Yellow zircon is called "hyacinth," from a word of East Indian origin.
Zircons contain amounts of uranium and thorium (from 10 parts per million (ppm) up to 1 percent by weight) and can be dated using modern analytical techniques.
The average size of zircon crystals, as in granite rocks, is about 100–300 micrometers (µm), but they can also grow to sizes of several centimeters, especially in pegmatites.
Large specimens of zircon are appreciated as gemstones, because their refractive index is relatively high—around 1.95 (by comparison, the refractive index of diamond is around 2.4).
The pervasive occurrence of zircon has gained in importance since the discovery of radiometric dating.
Zircon is a mineral belonging to a subgroup of silicate minerals called nesosilicates.
Commercially, zircons are mined for the metal zirconium, which is used in abrasives and insulating materials.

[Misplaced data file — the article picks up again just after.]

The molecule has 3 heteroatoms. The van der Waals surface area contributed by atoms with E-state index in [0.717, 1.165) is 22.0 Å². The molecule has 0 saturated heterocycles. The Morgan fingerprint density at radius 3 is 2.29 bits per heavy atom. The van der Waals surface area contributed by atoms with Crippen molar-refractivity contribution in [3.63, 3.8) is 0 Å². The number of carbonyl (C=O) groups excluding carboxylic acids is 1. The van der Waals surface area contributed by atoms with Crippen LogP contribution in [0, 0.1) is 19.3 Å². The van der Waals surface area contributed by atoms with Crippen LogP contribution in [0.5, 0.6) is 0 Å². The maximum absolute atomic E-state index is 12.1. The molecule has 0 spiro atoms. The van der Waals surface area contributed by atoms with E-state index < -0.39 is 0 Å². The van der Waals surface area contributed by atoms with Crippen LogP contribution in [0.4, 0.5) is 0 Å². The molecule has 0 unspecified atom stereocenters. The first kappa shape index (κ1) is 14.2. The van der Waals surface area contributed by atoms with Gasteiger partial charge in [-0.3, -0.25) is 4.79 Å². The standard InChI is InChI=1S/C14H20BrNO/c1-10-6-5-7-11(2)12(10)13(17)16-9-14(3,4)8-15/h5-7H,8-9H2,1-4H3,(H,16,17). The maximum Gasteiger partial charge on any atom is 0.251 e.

Zircon is regarded as the traditional birthstone for December.
Zircon is found worldwide as a common accessory mineral.
The oldest minerals found so far are zircons from Jack Hills in the Narryer Gneiss Terrane, Yilgarn Craton, Western Australia, with an estimated age of 4.404 billion years.
The color of zircons that do not have gem quality can be changed by heat treatment.
Zircon is found in igneous rocks (as primary crystallization products), metamorphic rocks, and sedimentary rocks (as detrital grains).
Chemically, it is known as zirconium silicate, with the formula ZrSiO4.